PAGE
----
The Beauty of a Plain Day
Winter's end is near-the signs are unmistakeable. Crust has formed on ski and bike trails and every square inch of snow in the forest-burned and melded by the high March sun-regardless of temperature. It can be one of my favorite times of year, tho my heart belongs to fall-it's just that the re-birth of the year is starting and it's something to look forward to.
A less than impressive half inch of snow covered the singletrack I headed out on, what a few days ago had been boilplate hard and fast. My hope was to get an easy spin on the fatbike before that ever strengthening sun finally wins the day this month. Shady portions of the trail were solid, but breaking out into the open forest left me floudering in a softer base. The gloomy overcast day didn't help my frustration as I pushed the big bike toward a firmer ski trail. I figured the skiers had abandoned the season now and the wide trail may provide some pedaling relief. It did, and it offered another perspective of the surrounding woods. Riding singletrack, ones attention is focused mostly on keeping the wheels on the ribbon of trail and not biffing into a snowbank. Now I could pedal easy and scope the forest on either side watching for wildlife or noticing subtle landforms I'd missed before.
The ski trail stretched out ahead-totally unblemished, a thin blanket of undisturbed snow. A surface I love to explore- revealing any tracks, and all sign that animals had been out and about this day. But none, save for a squirrel bounding across the path here and there in search of their final stash of food. Disappointing, but okay-keep moving onward, keep the cranks turning. Ahead maybe evidence of deer, wolf, fisher, or maybe an awakening bear in search of anything to quell it's hunger. Nope. It was virgin snow at every bend in the trail.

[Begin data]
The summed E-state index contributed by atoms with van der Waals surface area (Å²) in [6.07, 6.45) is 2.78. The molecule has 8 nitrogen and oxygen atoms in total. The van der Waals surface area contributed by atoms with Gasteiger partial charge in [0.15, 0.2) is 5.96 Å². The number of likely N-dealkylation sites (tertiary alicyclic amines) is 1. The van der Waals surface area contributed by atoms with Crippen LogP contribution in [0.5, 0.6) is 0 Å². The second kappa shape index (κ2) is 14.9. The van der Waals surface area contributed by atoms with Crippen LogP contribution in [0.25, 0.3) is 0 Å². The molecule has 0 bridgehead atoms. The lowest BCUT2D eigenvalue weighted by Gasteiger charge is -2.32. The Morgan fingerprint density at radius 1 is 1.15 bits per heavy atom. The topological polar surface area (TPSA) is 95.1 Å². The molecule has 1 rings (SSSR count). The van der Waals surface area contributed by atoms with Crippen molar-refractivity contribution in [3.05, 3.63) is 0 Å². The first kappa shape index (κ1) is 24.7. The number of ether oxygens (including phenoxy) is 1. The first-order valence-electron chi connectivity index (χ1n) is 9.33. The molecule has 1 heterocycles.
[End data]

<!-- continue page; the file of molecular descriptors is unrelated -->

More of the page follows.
Moving forward, further from the trailhead, it began to sink in that even with the darkening thick cloud cover and haziness enveloping the trees nearby, there was a beauty here. This carefree riding afforded me a chance to ”stop and smell the roses” as they say and I did. My previous ride a few days ago had been crunchy and clear, very cold and crisp-the opposite of this silent plain day. There was something here to appreciate. After spending every day with not-so-quiet elementary aged kids, the stillness surrounding me, that muffled sound of tires on snow, was so welcome.
I didn't yet have a plan for how I'd return to the chalet-my starting point. The usual loop would be too soft to ride and I didn't relish the idea of tackling the huge hills ahead on the black diamond ski trail. I could jump on a logging road perhaps and take the long way around. Even on the timber trail, that veneer of snow continued pristine ahead revealing little activity and dampening all noise except my breathing. The next road was impassible so option B was to hop on the deserted hard pack sno-mo trail. A wise choice it turned out, for the wind was at my back the grade easy and the miles could be covered as quickly as I wanted to pedal.
The final home stretch was a softening muddy town road and my bike searched out the shoulders where snow had yet to melt and she could remain a bit cleaner. The beauty of this unremarkable day and ride began to fade as the realization that many miles lie ahead and cars and trucks had churned the road into spring slop-my very least favorite riding surface. But the fat tires help, floating for the most part on top and making the effort doable even with tired legs. Like winter, the worst was behind and after dumping a few gears cresting the final climb, I realized I'd make it, this unplanned route taking me to new places and revealing a new aesthetic on a plain day.